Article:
Almost as much as any other facet of the game, the usage of starting pitchers has evolved quite a bit throughout the history of baseball. Originally, in the mid-18th century, teams had one regular pitcher and maybe one other player who could fill in if there was an emergency. By the early years of the 20th century, most teams were employing at least a three-man rotation and many were using four starting pitchers.
Throwing a baseball is one of the most unnatural and stressful things you can do in sports. As a result, pitchers frequently suffer injury, and teams often switch out their rotation of pitchers. In the 21st century many teams will use ten or more starting pitchers in one season. The days of a solid, set-in-stone starting rotation appear to be long gone, but actually few teams have been able to keep together four or five starters for very long.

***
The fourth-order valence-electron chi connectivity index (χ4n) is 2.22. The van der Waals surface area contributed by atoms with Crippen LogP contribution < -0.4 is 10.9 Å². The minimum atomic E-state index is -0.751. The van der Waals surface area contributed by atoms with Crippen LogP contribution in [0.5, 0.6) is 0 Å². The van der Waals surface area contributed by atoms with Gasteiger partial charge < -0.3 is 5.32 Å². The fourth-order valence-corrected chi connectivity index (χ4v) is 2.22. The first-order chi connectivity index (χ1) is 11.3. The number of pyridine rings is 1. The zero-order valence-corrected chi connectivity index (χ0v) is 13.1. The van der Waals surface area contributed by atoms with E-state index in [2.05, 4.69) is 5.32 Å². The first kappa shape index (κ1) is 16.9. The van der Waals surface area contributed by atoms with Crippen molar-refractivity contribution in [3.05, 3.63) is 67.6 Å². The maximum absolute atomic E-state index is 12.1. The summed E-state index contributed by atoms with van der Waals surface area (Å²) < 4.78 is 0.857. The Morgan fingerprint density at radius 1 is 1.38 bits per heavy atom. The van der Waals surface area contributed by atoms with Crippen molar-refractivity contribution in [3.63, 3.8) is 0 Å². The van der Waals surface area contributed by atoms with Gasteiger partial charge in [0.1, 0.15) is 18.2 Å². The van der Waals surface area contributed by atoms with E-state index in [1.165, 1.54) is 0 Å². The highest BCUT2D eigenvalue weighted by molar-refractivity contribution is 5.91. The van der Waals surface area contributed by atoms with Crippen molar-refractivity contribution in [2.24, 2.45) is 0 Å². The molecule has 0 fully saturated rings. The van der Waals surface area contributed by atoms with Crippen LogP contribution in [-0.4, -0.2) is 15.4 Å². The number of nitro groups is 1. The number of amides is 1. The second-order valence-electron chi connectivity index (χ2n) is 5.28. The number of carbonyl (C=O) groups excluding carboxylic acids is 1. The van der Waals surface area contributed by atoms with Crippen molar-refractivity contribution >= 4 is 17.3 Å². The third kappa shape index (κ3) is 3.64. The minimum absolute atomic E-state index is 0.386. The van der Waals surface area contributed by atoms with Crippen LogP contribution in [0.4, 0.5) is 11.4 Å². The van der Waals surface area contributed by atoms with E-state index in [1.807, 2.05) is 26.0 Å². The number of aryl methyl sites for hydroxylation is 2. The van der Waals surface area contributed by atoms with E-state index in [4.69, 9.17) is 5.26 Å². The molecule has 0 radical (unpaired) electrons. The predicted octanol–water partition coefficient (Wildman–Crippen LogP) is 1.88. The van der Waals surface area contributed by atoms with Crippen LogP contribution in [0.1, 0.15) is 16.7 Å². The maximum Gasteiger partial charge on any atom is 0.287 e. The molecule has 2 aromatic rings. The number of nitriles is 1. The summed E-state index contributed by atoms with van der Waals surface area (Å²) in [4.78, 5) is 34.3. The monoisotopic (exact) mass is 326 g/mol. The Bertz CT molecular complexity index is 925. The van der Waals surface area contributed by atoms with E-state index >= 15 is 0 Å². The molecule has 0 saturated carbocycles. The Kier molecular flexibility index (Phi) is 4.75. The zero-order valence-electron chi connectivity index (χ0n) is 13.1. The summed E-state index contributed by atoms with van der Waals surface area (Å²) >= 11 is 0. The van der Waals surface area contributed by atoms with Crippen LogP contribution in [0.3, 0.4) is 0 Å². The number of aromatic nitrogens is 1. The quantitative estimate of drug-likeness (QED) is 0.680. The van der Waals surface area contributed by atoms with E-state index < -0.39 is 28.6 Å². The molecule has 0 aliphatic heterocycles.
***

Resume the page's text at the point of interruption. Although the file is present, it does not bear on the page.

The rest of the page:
Here’s a look at the seven teams who have kept together a five-man rotation for at least three consecutive seasons.
Longest-Running Five-Man Pitching Staffs in Baseball History
Of these seven teams, four of them won at least one pennant. The 1909-1911 A’s won two World Series titles, while the 1905 New York Giants won a title with their solid rotation.
Neither the 1979-1982 A’s, the 1967-69 Giants, nor the 1967-69 A’s won a pennant, though the 1981 A’s did advance to the postseason. The 1977-78 Dodgers and 1979 Orioles all lost the World Series despite the stability of their five-man staffs.
Six of these teams had at least one Hall of Famer in their rotation: Mathewson and McGinnity (1904-1907 Giants); Plank and Bender (1909-1911 A’s); Perry and Marichal (1967-69 Giants); Hunter (1967-1969 A’s); Sutton (1976-1978 Dodgers); Palmer (1979-1981 Orioles).
Only the 1979-1982 Oakland A’s did not have a Hall of Famer in their stable rotation. That was a young five-man staff that manager Billy Martin overused. Within a few years most of them suffered arm injuries and were out of the game.